Thanks to hydraulic structures involving sluice gates, valves, locks and plugs, the intervention of man made the marsh dry up faster. The embankment managers played a crucial role in water management and marshland maintenance. So this hydraulic heritage comes hand in hand with the Marais Poitevin and its features are dotted all over the region. You can have fun counting them while you’re visiting!
The wet marsh
This wetland is undeniably the most well-known part of the Marais Poitevin. Just hearing the words “Green Venice” conjures images of punting through the landscape in the partial shade of the dense greenery that lines the canals! But “Green Venice” is only part of the wet marsh’s story.
In South Vendée Atlantic, the wetlands include the municipal marsh and the flood plains! All of this is linked together by mile upon mile of ditches, drains and canals dug by man. Thus, the canals can be used to travel and the water can be drained off for the benefit of crops!
These are vast natural flood plains. They are used as communal grazing land for herds. They also provide food and shelter for migratory birds. Some of them stretch across 300 hectares. Remaining traces of the passage of rivers and the ocean are visible in the form of hollows, known as “baisses” and higher areas, called “belles”.
There are three places where you can embark on an adventure in the maze of the wet marsh: Le Gué-de-Velluire, Mareuil-sur-Lay-Dissais, and Triaize. All three sites propose rentals of punts, canoes and pedaloes. So choose your vessel, put on your lifejacket, place your snack in the waterproof container, and off you go…
To find out more…
At Chaillé-les-Marais, the Maison du Maître de Digues (Dike supervisor museum) invites you to discover the life of Frédéric, from the Collardeau family who were dyke supervisors from father to son virtually throughout the 19th century. It was in the heart of the dry marsh that the embankment supervisor operated before water management was automated. He was in charge of ensuring that the canals, bridges and locks were kept in a good state of repair. He alone represented the determination of those generations of men who, through the centuries, fought to tame the waters and overcome nature. The dike supervisor’s role was a tricky one that required in-depth knowledge of the region and unquestionable authority to settle the frequent disputes between the “marouins” (dry marsh inhabitants) and the “maraîchins” (wet marsh residents).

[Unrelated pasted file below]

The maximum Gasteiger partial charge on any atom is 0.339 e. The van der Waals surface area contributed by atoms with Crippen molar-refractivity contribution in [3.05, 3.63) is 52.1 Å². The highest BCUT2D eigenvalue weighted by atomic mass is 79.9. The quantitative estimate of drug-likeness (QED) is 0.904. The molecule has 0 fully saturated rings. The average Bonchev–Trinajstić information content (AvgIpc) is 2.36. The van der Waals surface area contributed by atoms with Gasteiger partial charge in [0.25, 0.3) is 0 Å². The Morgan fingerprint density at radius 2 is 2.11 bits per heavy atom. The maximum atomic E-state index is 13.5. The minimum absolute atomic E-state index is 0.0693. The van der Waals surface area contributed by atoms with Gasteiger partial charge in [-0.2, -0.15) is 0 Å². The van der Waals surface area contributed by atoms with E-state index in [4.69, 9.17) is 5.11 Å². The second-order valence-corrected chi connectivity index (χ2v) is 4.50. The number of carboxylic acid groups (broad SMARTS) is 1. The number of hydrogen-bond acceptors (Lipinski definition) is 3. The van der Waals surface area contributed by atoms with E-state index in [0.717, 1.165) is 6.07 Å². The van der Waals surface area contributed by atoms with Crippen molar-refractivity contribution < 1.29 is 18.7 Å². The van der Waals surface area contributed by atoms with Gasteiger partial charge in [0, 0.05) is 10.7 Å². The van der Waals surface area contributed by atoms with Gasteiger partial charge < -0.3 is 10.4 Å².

The ecomuseum opens the doors to the dike supervisor’s official accommodation. Discover the living conditions, profession and daily life of Frédéric Collardeau! With a costumed guide and wearing ancient headdresses, children have fun as they learn about the dyke supervisor’s lifestyle… Take the time to see how the dyke changes through the seasons, and listen to the marshland sounds. Total immersion!